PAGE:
Purchase your copy of StreetSeen Magazine Vol. 37
by clicking this link: http://www.streetseen.com/shopstreetseen
If you’ve been in the Houston lowrider scene for any length of time, then you’ve definitely seen them at many of the local car shows and picnics. Though the faces have changed over their many years of existence, the name remains the same – JuiceD Car Club (Pronounced Juiced, not Juice D). The club was formed by four friends on Houston’s North and East sides back in the summer of 1994 who were looking for a change from the clubs they had been in previously. The name for their new club was clear to them. Since they all had hydraulics in their rides, like most low lows at the time, they would name this new club JuiceD. A trip to the neighborhood airbrush artist to do up some T-shirts and the boys were officially in business!
Within the first five years, JuiceD grew to five chapters. They added Baytown, Pasadena, Conroe, and San Antonio to their ranks. As times and trends changed, so did the club and its membership. These days, the club is one chapter with a solid group of die-hards led by their current President, David Walters, who took over the helm in 2002; several years after joining the club himself back in the Fall of 1995 with his 1963 Impala wagon. The original four founding members, Edward, Manuel, Andrew, and Noel had long since moved on to other things in their lives by the time Walters was voted in as president. Several of the decisions they had made from the very first days, like their iconic jade green club colors, still stand today.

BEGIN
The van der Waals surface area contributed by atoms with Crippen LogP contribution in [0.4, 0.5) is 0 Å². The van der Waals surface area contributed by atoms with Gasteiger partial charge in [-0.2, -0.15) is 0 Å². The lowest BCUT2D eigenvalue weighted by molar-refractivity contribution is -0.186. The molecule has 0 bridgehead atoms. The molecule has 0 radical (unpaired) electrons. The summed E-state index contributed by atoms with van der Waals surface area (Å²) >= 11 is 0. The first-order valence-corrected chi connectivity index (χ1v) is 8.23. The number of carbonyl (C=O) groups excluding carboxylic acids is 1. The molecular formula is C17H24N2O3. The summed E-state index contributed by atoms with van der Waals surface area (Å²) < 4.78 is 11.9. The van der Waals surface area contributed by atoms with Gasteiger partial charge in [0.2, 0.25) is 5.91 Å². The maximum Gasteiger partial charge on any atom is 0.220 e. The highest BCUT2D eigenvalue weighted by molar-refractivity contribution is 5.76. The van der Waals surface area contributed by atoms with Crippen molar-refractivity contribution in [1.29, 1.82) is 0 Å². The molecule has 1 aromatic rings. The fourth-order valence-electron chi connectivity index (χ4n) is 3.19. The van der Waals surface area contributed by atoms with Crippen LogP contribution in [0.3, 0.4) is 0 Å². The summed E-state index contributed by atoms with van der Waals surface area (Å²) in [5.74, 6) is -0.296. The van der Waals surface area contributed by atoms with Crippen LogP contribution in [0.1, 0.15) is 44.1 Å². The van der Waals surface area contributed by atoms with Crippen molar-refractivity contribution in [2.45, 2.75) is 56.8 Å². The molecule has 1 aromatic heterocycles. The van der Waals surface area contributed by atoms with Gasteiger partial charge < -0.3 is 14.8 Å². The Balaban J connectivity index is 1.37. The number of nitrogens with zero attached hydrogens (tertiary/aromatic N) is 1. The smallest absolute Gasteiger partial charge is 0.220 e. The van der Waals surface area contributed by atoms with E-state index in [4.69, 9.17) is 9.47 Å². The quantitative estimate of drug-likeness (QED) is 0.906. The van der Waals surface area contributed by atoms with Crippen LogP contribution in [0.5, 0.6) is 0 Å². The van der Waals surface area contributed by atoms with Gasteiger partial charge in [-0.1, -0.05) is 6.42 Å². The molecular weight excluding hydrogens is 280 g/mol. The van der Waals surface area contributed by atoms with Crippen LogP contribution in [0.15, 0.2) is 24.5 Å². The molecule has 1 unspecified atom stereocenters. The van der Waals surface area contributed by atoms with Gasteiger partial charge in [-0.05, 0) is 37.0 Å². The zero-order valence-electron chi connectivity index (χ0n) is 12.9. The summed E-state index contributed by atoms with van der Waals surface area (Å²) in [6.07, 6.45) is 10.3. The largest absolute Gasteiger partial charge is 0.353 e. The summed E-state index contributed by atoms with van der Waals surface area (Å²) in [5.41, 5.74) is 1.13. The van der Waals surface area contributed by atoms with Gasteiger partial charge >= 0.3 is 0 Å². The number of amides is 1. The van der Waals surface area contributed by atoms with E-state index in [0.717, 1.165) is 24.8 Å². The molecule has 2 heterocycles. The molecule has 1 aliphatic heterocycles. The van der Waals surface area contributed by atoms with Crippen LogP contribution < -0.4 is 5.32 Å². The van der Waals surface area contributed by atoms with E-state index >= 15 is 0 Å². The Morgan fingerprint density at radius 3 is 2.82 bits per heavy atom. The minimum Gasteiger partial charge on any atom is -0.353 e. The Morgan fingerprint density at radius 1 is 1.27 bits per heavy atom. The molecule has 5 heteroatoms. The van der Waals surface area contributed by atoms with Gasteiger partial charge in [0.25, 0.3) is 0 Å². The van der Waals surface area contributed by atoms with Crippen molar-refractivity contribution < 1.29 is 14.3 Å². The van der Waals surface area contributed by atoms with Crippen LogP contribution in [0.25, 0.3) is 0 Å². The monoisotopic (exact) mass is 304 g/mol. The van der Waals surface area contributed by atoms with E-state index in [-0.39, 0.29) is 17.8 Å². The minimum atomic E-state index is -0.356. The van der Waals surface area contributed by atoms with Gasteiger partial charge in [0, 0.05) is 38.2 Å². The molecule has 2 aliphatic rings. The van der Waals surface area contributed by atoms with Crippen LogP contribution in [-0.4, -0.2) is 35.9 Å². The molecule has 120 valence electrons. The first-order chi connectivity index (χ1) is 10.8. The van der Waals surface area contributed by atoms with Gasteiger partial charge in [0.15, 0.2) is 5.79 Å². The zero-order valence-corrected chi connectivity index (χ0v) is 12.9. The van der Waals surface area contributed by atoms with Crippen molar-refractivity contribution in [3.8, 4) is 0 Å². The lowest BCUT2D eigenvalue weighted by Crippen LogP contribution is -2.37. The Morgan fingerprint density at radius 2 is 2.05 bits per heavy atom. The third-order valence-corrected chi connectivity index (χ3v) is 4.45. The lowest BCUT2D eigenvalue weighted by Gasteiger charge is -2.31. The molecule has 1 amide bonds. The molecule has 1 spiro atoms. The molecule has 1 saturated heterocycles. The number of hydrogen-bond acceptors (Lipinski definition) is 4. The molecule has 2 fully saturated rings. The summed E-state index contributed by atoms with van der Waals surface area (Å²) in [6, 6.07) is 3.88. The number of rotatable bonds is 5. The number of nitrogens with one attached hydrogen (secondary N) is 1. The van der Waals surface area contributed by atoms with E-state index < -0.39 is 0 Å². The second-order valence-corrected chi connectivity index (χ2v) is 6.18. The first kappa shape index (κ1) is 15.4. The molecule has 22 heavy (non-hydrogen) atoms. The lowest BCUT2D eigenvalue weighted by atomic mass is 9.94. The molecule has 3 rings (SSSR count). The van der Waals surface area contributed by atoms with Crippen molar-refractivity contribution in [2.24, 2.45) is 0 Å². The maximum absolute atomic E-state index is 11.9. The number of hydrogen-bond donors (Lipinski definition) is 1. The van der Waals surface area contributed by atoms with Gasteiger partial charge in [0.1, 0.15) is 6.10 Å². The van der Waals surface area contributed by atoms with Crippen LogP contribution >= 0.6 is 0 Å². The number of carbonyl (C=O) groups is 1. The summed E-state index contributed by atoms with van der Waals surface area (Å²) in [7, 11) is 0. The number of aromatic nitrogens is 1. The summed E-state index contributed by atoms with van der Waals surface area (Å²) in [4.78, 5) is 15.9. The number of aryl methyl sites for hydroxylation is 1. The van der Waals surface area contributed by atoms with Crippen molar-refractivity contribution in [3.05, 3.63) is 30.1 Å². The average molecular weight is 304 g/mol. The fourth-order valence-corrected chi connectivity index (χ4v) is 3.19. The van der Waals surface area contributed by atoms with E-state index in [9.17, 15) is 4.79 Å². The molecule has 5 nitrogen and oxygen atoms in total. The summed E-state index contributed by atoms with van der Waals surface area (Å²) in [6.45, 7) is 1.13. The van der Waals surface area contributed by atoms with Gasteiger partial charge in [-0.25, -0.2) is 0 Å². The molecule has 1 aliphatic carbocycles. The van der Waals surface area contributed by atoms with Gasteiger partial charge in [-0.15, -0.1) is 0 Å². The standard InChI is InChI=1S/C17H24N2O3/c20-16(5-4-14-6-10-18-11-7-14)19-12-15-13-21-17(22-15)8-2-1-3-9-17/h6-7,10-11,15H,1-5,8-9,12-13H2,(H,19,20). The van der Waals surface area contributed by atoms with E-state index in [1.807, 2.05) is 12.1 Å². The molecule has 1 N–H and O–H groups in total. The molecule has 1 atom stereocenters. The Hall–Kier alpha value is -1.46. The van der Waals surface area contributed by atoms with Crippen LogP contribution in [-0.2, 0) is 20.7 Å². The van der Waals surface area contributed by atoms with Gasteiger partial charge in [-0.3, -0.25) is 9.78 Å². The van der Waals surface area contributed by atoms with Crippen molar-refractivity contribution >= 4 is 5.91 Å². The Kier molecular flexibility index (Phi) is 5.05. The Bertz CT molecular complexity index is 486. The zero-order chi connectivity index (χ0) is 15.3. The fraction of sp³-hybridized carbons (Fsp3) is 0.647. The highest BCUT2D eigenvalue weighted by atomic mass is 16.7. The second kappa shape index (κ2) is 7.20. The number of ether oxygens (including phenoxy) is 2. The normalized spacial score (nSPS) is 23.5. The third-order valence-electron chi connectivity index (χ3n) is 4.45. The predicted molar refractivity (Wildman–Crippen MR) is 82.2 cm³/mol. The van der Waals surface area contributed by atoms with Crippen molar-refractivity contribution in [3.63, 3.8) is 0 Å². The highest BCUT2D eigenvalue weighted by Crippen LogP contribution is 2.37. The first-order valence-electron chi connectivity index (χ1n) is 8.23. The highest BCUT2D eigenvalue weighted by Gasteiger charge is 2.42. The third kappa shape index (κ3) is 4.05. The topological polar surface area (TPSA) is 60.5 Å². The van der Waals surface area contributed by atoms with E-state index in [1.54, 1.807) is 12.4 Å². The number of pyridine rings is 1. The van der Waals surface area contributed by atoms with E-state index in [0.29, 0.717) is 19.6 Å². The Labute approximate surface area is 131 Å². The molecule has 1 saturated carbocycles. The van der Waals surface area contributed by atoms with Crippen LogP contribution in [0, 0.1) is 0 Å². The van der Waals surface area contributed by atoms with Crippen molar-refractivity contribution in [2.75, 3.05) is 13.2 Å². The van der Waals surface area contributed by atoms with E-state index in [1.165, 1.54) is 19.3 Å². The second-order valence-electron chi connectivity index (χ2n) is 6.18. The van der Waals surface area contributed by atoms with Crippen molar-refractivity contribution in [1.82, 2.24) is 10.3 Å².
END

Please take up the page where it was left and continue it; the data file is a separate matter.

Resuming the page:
Some things have changed over the years, however. With the emergence of air bag suspension into the lowrider scene, the club faced a challenge when new petitioners, who adopted the new trend, came forth wanting to join. The club could have changed their name and lose all of the history that came with it, but Walters opted for a different path. “The juiced car was the root of this club. Even though some cars don’t have them, we adapted to new styles over the years,” he said. This left the door open to many custom cars to join who might not otherwise have been able to, allowing the possibility of the club growing yet again in the future. It’s safe to say that adapting to the trends and times over the years has been a strategy for longevity. Walters said, “Although the club has had its ups and downs, it has stood the test of time. It had to adapt several times, taking in other trends such as big wheels and air bags, but held on to its roots as a true lowrider club, focusing on friendship and loyalty above everything.” Wise words from a president of one of Houston’s oldest clubs